• This is where piracy kills your sales, not in little susie who downloaded 2GB for her own music collection.

    It's those in foreign countries that are actually reselling it.
    • You are nuts! Tell me, how piracy of a leaked demo in Russia is killing sales of music labels in the US???

      1) this is no more a replacement for the full game than a demo, people will still buy the final product
      2) this is Russia, where 75% of the population earns less than 150$/month
      3) this is a game, not music
  • I've also seen a CS1.6 client that doesn't require a steam connection to connect to a LAN server that may have been built from the HL2 source code (or information therein).
    Here's [kainskforever.com] the link I have, again it's russian.
    Disclaimer; I haven't tried it or downloaded it or anything or even checked if the file is still there.
    • I got a copy of that off of suprnova.org a few weeks back. It played just fine. The copy I got did not have a serial in-place, so you still needed a serial. Then agian, that could have been a trojan to swipe good serialz. I used a keygen, so the joke's on them. NortonAV did not pick up anything out of the ordinary; nor did AdAware.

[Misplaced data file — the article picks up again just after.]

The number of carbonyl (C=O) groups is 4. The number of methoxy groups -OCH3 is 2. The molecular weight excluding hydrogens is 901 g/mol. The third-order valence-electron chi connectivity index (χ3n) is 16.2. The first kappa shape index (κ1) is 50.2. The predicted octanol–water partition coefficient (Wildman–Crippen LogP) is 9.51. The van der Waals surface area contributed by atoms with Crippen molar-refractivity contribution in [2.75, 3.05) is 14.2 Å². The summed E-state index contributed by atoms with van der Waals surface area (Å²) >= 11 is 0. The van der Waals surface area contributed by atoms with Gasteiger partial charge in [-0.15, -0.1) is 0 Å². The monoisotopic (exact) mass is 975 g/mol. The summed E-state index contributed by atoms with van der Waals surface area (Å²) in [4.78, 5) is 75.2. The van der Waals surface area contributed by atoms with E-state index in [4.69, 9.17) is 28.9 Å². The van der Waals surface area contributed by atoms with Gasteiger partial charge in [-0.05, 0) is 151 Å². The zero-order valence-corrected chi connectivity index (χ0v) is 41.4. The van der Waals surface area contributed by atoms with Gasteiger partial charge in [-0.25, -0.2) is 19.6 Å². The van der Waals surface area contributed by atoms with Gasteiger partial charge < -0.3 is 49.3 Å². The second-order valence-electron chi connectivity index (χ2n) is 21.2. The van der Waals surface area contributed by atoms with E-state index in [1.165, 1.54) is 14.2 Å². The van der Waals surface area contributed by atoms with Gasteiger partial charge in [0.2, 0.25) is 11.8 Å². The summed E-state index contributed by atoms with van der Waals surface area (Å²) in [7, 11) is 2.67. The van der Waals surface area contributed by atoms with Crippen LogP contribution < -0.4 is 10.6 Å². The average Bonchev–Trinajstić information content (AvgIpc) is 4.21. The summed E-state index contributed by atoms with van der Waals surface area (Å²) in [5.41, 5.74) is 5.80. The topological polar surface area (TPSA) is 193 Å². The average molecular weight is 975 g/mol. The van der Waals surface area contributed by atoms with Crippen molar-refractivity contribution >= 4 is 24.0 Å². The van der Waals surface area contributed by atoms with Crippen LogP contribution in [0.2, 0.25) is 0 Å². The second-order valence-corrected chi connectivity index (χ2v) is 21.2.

All in all, Steam has guarenteed that I'll never play another Valve game agian...at least not one I pay for. I love LAN parties. Even though my local gaming group has a T-
  • by danila (69889) on Friday January 16, 2004 @08:57AM (#7996974) Homepage
    There is plenty of misinformation and hearsay in regards to the sales of HL2 in Russia. The best weapon to combat the rumours are the facts, and here they are.

    1) The authors of the article on GamesRadar is stupid. The game was on sale in Russia basically since October, when it was leaked. And it wasn't sold in Novosibirsk only, but pretty much everywhere.

    2) The author of the page about Ukraine is a complete idiot. I don't even want to comment on all the stupidity he wrote there.